ABU DHABI/NEW DELHI (Reuters) - Indian Prime Minister Narendra Modi visited a labor camp in Abu Dhabi on Sunday to highlight New Delhi’s concern about the welfare of its migrant workers helping to build glitzy skyscrapers, hotels and museums in the oil-rich Gulf state.
Modi’s two-day visit to the United Arab Emirates coincides with international calls to improve workers’ conditions in Gulf countries, which rely on Asian labor for mega projects such as the World Expo 2020 in Dubai and the FIFA World Cup 2022 in Qatar.
Some 2.6 million Indians live and work in the UAE, according to Indian embassy figures. The embassy estimates about 60 per cent of those are blue-collar workers.
About 200 workers broke into applause when Modi arrived at an indoor basketball court at the labor camp in the Industrial City of Abu Dhabi. Modi chatted with the workers, enquiring about the place and their welfare and jobs, but made no comments to the media.
Modi was due to attend a public event in Dubai on Monday with some 40,000 Indian expatriates expected to attend.
“He wants to convey that the safety, security and welfare conditions for Indian workers should not be ignored,” a senior Indian government official told Reuters in New Delhi.
“The Indian government is aware that the UAE will employ thousands of Indian workers to organize the World Expo 2020, but after the recent Qatar experience, the government wants to send a clear message that India will not allow rampant exploitation of its workers.”
In November, India launched a campaign for higher wages for its workers in the Gulf states. Indian diplomats raised the minimum salaries they recommend because of higher living costs
UAE officials, including the labor minister, have said that labor legislation in the country is in line with the UAE constitution. Laws regulate the labor market, providing protection of workers and their rights, they said.
Several measures, including mid-day breaks for workers in the country’s sweltering summer heat, better healthcare facilities and accommodation have been provided across the UAE. But rights groups think a lot more needs to be done.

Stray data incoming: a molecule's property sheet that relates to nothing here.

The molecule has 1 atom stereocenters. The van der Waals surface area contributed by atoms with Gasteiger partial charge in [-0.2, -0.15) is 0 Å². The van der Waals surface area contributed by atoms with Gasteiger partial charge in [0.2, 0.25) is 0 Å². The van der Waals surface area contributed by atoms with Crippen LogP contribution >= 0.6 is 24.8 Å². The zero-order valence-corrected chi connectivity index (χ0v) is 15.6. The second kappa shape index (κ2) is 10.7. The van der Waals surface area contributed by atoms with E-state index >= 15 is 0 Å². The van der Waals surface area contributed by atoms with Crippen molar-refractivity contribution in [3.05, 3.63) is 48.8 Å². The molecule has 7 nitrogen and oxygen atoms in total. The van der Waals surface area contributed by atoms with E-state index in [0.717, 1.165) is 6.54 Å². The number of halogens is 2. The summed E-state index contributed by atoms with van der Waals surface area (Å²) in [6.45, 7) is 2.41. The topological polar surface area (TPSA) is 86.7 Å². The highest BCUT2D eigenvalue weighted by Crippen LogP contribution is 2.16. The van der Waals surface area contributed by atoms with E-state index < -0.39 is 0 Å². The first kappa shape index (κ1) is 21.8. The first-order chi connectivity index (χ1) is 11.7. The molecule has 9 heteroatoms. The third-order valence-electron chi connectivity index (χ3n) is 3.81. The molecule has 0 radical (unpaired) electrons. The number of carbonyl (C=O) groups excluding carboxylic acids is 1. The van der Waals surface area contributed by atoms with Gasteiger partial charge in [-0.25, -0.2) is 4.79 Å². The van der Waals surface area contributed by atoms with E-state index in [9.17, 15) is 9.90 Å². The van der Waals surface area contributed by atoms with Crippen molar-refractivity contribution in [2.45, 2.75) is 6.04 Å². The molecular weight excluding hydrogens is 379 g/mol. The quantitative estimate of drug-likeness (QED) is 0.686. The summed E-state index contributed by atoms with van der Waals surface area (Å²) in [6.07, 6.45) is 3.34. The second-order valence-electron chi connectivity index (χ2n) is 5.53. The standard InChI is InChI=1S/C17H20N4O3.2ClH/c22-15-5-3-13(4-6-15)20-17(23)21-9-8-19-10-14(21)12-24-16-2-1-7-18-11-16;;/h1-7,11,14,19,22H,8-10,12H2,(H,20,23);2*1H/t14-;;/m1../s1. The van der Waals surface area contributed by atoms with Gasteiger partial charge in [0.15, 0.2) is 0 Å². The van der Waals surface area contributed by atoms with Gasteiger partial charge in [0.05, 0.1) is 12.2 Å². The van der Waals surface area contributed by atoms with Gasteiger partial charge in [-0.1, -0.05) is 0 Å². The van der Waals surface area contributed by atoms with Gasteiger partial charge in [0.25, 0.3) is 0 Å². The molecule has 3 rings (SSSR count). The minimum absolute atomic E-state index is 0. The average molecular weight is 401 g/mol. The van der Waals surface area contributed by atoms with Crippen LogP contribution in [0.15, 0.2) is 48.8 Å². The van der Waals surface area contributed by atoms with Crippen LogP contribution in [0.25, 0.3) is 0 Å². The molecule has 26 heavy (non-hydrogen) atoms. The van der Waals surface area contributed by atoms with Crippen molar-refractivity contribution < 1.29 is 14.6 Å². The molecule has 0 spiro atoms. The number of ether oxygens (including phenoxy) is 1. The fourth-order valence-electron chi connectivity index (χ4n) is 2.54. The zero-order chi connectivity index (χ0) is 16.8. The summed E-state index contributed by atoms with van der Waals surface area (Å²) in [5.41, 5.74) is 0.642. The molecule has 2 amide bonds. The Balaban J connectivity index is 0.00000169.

“Lack of proper regulation by the authorities in both India and the UAE of the booming migrant-worker recruitment industry, including visa brokers, has allowed rogue recruiting agents to cause serious human rights abuses with impunity,” Salil Shetty, secretary-general of Amnesty International, told Reuters.
“Some welcome improvements by the UAE over the last decade have been put in serious doubt by the crackdown on labor activists and failure to carry out meaningful reform of the kafala system, further increasing the vulnerability of migrant workers to human rights abuses.”
Modi had earlier toured the Sheikh Zayed Grand Mosque in Abu Dhabi, in what analysts said was an attempt to put behind him allegations he had done nothing to save Indian Muslims during 2002 riots in which hundreds were killed.
Modi will meet Abu Dhabi Crown Prince Sheikh Mohammed bin Zayed al-Nahyan as well as Dubai ruler Sheikh Mohammed bin Rashed al Maktoum, who is also the UAE prime minister.
He will also be seeking to engage Abu Dhabi, one of the richest sovereign wealth funds in the world, to invest in India as well as expand cooperation in the energy sector. Abu Dhabi accounts for 9 percent of India’s energy needs and India wants to increase that, the official said.
“The orientation of the Gulf countries has always been towards U.S. and Europe, but the prime minister wants to highlight the benefits of investing in India and he wants to engage Abu Dhabi on long-term projects,” the official said.
Reporting By Stanley Carvalho and Rupam Jain Nair, editing by Sami Aboudi and Larry King
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